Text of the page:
The Formal Model
We will now write the basic idea described a above as a formal model . To begin with define the following variables:
Y= the quantity of output produced by the firm
K= the quantity of capital used by the firm
L= the quantity of labour used by the firm
F(…] = the production which related how the inputs capital and labour are used to produce output.

Next, we need to specify the key assumption used by the model:
1. Firms act to maximize their profits where profits equal revenue less costs. If firms maximize profits by hiring labour and capital, then the amount they choose to hire will satisfy the condition MB = MC for each factor, or in this case their MRP equals their cost Let,
W= the marginal nominal wage paid to employees.
R= the marginal nominal ―rental‖ cost that films incur in using capital
Py= price the firms receive for their output.
P= the aggregate price level.

Where it is important to note that the implicit or explicit cost of cost of using capital is not simply the actual price of the capital, since the capital can be resold. The cost of using the using the capital is the implicit (or explicit (or explicit if rented from another firm) cost of renting the capital over the period it is used ( we will discuss this is more detail soon) which we are calling R( eg. if we build a dam and use it to produce electricity then the capital cost per unit of electricity is not the total cost of the dam, fraction of it relating to what
portion of it was use to produce the unit electricity). Given our assumption, we know that the logical implication is that capital labour are employed up to the point where.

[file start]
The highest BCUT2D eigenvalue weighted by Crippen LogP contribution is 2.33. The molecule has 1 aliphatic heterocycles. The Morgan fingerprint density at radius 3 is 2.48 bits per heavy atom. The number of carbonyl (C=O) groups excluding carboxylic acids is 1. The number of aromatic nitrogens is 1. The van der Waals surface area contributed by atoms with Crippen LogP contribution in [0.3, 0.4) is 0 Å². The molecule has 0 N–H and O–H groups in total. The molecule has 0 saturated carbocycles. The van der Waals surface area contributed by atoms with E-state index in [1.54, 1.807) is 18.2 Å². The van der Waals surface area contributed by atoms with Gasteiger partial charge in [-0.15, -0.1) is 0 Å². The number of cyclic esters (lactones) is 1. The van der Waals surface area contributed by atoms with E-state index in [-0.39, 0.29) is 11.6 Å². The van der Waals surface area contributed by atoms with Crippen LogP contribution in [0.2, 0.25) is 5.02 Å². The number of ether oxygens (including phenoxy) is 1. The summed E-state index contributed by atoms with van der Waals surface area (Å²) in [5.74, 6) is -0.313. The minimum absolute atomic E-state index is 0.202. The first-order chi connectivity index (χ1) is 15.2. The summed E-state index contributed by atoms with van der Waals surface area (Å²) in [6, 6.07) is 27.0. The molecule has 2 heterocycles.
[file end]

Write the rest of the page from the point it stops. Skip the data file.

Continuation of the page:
Py x MPL= W or MPL= WPy and PY x MPK = MPK =RPy .And we will now explore more about the MB and the MC of using capital

Marginal Benefit of Using Capital
The real benefit of using capital is given by the MP that the production firms earns from the output it produces using the capital. It is also worth noting that the MP of the factors, and hence the MPK depends in general on the actual quantities of the factors used. That is, MPK = Y/ k = f [k, L]/ k

Where it is clear that the level of output depends on both L and K, in many cases economists assumes diminishing returns to the factors of production, or that as we increase the amount of a factor used output increase but at a diminishing rate. We will use this assumption here. From following the logical implications of our assumptions we have deducted that there are three things that will influence the marginal benefit of using capital:

1. Stock of capital of labour – eg the higher the stock of capital, the lower the MPK. This is just the assumption of diminishing returns to the factors of production.
2. Quantity of labour used – eg, the higher the quantity of labour used, the higher the MPK.
3. State of the production Technology- eg the better, the technology the higher the MPK.

Marginal Cost of Using Capital.
We know that the real cost of using capital is not just the capital , but is instead a fraction of this relating to the period over which the capital is used, which we have called the reakl rental cost ( or R/P bove).
This is made up of the following factors:

  1. Foregone Interest Earnings ( or interest costs)- say the nominal rate of interest is i then ipk is the interest cost, or the foregone interest cost, where PK is the purchase price of capital . This is fact gives you the fraction of the actual purchase price of the capital which is relevant for the period for which is used to produced things.
  2. Valuation losses or Gains-ie PK may go up ( valuation gains ) or go down (valuation losses) Let – ∆pk = cost of gains or loss
  3. Wear and tear of capital hired out- ie . the capital depreciates in values when rented out purely from its being used to produce good and services . let & = the rate of depreciation

This implies that δPK is the nominal depreciation cost
From 1-3) we now have the total cost of renting out one unit (or using) capital for producing output for one period from 1-3
Nominal cost of capital =ipk – PK+ pk = pk (i- PK/PK+ )